Not Just Another Teen Movie,
Interview with Nanette Burstein
For all you nostalgic 30-somethings who lament that there hasn’t been a great teen movie since The Breakfast Club, Nanette Burstein’s documentary American Teen (in theatres July 25) just might cure your John Hughes blues. Set in a middle-American, Indiana high school and starring a cast of prototypical teens – the geek, the jock, the rebel, the popular girl and the misunderstood artsy girl – the film shows us that the torture we went through in high school is still going strong today.
At the Sundance Film Festival earlier this year, Burstein explained the idea came to her years ago after watching the 1985 documentary Seventeen, which, like American Teen was set in Indiana and stars a group of high school students struggling with the emotional confusion of being a teenager. “That age is such an important time of life,” says Burstein. “You have all this pressure from high school to be a certain way, you have no idea who you are, yet you’re having to make all these decisions about your future that you’re totally ill-informed about. It’s a really unique and complicated time in life and I thought it could be something that everybody could relate to on some level, so I wanted to tell it.”
She says that her intention was to take the archetypes and make them richer and more complicated than what she’d seen before in teen movies, which she observes tend to simplify the high school experience and break it down into four or five classic story lines – the “love across clique lines or class lines,” “the mean girls story,” “the loner kid looking for acceptance and love story” and “the sports story.”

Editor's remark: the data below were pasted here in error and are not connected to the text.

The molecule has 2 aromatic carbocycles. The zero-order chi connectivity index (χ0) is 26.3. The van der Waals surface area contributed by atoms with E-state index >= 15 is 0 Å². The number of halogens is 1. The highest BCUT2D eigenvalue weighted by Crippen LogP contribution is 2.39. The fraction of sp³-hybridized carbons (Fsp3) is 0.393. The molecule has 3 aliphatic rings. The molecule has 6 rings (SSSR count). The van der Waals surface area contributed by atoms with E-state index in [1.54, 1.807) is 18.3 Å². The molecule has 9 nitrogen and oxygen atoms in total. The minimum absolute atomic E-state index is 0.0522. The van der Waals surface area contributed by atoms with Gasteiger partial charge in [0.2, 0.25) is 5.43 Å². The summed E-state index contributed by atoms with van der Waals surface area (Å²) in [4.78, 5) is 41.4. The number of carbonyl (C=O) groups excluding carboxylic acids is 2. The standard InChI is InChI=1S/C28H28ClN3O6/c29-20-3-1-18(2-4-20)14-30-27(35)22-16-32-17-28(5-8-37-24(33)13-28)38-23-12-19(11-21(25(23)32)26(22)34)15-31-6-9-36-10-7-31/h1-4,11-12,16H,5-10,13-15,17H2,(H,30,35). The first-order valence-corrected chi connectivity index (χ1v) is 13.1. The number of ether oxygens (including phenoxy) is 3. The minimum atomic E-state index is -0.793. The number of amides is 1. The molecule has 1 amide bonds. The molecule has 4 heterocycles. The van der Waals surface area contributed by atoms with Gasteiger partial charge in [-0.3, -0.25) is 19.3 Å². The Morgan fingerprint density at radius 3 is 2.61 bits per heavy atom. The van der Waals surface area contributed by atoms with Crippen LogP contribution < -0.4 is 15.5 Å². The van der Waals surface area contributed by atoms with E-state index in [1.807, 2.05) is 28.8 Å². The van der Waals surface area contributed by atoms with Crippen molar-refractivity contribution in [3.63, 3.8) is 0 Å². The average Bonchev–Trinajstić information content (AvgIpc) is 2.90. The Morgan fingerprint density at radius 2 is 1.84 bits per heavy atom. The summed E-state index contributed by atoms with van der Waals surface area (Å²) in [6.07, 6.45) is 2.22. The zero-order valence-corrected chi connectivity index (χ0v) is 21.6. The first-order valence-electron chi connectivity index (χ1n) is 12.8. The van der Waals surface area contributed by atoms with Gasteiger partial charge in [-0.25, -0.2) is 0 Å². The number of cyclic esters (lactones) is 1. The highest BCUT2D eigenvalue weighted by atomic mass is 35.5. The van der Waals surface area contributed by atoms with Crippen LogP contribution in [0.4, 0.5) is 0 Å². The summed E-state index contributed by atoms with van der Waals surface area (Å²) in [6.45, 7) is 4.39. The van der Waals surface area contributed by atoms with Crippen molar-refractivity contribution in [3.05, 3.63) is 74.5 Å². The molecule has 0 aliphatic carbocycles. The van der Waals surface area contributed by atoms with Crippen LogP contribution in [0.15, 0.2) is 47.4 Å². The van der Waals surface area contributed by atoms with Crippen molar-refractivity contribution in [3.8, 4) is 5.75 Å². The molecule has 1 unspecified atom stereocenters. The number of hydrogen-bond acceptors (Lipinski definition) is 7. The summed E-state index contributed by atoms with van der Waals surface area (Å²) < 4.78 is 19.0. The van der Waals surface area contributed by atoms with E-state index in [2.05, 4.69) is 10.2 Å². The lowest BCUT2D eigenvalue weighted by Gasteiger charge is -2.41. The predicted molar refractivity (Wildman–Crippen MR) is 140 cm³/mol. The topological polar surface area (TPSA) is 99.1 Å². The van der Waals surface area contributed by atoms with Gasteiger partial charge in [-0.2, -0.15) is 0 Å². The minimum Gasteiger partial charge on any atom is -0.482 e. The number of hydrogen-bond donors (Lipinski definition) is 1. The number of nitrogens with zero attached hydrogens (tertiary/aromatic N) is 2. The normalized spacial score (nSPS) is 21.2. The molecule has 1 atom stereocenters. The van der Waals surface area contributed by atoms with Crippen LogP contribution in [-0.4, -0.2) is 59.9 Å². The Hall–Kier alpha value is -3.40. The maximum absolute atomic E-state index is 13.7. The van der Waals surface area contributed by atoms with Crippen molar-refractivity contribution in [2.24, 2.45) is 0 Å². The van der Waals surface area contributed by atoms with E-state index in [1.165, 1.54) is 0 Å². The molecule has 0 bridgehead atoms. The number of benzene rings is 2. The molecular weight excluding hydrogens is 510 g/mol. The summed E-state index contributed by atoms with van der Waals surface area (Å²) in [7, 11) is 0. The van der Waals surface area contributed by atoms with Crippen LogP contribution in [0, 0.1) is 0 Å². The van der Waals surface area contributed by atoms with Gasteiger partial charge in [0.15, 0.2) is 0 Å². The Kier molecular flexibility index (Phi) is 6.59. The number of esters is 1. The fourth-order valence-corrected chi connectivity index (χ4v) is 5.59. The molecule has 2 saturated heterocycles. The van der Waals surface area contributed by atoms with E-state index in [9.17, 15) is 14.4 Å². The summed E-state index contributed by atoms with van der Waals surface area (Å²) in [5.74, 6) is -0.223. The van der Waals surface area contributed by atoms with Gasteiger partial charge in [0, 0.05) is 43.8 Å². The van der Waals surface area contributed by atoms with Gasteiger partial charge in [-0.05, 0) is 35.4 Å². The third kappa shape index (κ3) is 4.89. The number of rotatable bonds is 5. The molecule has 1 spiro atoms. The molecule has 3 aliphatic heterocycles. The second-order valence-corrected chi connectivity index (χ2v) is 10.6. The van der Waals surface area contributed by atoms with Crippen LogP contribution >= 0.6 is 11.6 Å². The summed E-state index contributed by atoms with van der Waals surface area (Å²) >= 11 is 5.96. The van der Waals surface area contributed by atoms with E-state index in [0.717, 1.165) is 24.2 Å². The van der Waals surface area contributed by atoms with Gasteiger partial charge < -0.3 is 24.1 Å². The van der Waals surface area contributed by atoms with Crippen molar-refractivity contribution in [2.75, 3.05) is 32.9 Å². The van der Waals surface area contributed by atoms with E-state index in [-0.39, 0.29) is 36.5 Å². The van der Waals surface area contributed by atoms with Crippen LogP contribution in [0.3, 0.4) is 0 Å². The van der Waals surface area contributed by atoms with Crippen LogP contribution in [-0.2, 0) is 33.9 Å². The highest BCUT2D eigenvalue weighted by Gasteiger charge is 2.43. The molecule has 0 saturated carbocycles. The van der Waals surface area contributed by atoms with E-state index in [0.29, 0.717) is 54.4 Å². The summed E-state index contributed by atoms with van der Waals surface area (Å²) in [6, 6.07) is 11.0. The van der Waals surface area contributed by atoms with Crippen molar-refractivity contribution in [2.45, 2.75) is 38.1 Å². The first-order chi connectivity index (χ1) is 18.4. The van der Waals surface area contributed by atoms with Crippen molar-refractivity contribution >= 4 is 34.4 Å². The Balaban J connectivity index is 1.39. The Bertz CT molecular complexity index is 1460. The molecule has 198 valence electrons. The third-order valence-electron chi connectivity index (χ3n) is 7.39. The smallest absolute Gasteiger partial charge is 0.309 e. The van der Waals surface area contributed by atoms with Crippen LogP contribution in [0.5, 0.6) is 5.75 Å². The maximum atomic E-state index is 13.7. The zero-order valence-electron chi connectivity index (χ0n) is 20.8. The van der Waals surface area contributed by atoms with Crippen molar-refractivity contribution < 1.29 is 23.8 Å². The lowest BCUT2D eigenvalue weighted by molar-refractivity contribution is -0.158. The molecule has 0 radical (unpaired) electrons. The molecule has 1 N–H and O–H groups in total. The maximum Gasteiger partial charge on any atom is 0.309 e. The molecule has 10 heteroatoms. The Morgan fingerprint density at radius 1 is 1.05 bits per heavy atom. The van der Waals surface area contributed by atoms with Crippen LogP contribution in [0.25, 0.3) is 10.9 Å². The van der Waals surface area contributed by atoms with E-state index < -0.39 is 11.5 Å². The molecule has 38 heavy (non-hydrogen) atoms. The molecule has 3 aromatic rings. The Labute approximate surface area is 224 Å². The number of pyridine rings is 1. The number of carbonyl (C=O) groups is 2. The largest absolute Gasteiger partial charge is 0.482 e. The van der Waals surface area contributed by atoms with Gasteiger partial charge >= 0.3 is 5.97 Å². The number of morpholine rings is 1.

“Those stories come from reality, I witnessed them in my own high school,” says Burstein, who admits that she herself started out as the popular girl in her Buffalo, NY high school but later became the artsy girl after a life-changing trip to Spain. “But I knew they are a lot more complicated in real life than they are depicted in teen fiction films,” she adds.
She also acknowledged that there are a lot of reality shows about teens on TV but they’re generally pretty superficial. “You have more opportunities in documentary to explore a character’s depth because the truth is stranger than fiction,” she says. “If you were to write certain things in fiction people would be like, “That’s so cliché, I’d never believe that.” But when it’s real, it’s like, “I can’t believe that’s real!”
Oh, but it is real. So very, painfully real. And this movie will gleefully serve as a reminder to anyone who ever got a pimple before the prom, or missed the winning shot, or had their heart broken to smithereens by a boy or girl who’s beneath you anyway, or… Well, you know what I mean.